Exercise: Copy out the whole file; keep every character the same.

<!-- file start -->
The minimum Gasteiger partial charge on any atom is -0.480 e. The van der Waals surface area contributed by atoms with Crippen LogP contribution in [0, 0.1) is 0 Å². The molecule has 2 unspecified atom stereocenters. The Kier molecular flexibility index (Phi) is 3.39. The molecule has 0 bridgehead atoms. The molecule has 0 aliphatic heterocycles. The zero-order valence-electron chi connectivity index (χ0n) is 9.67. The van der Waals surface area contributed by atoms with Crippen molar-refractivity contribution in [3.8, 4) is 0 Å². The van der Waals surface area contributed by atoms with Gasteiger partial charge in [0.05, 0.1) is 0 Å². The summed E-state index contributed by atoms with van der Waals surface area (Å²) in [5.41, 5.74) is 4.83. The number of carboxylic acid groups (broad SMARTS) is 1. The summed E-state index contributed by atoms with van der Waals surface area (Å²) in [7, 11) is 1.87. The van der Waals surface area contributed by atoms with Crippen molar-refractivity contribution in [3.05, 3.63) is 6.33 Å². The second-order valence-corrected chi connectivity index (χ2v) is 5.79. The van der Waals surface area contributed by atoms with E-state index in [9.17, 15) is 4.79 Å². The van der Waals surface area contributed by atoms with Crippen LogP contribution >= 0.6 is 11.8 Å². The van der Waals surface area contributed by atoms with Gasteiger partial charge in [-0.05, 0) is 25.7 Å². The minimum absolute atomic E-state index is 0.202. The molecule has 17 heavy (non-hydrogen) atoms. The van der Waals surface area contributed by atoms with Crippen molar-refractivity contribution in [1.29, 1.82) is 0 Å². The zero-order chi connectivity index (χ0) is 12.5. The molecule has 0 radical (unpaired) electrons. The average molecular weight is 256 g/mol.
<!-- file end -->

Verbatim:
The minimum Gasteiger partial charge on any atom is -0.480 e. The van der Waals surface area contributed by atoms with Crippen LogP contribution in [0, 0.1) is 0 Å². The molecule has 2 unspecified atom stereocenters. The Kier molecular flexibility index (Phi) is 3.39. The molecule has 0 bridgehead atoms. The molecule has 0 aliphatic heterocycles. The zero-order valence-electron chi connectivity index (χ0n) is 9.67. The van der Waals surface area contributed by atoms with Crippen molar-refractivity contribution in [3.8, 4) is 0 Å². The van der Waals surface area contributed by atoms with Gasteiger partial charge in [0.05, 0.1) is 0 Å². The summed E-state index contributed by atoms with van der Waals surface area (Å²) in [5.41, 5.74) is 4.83. The number of carboxylic acid groups (broad SMARTS) is 1. The summed E-state index contributed by atoms with van der Waals surface area (Å²) in [7, 11) is 1.87. The van der Waals surface area contributed by atoms with Crippen molar-refractivity contribution in [3.05, 3.63) is 6.33 Å². The second-order valence-corrected chi connectivity index (χ2v) is 5.79. The van der Waals surface area contributed by atoms with E-state index in [9.17, 15) is 4.79 Å². The van der Waals surface area contributed by atoms with Crippen LogP contribution >= 0.6 is 11.8 Å². The van der Waals surface area contributed by atoms with Gasteiger partial charge in [-0.05, 0) is 25.7 Å². The minimum absolute atomic E-state index is 0.202. The molecule has 17 heavy (non-hydrogen) atoms. The van der Waals surface area contributed by atoms with Crippen molar-refractivity contribution in [1.29, 1.82) is 0 Å². The zero-order chi connectivity index (χ0) is 12.5. The molecule has 0 radical (unpaired) electrons. The average molecular weight is 256 g/mol.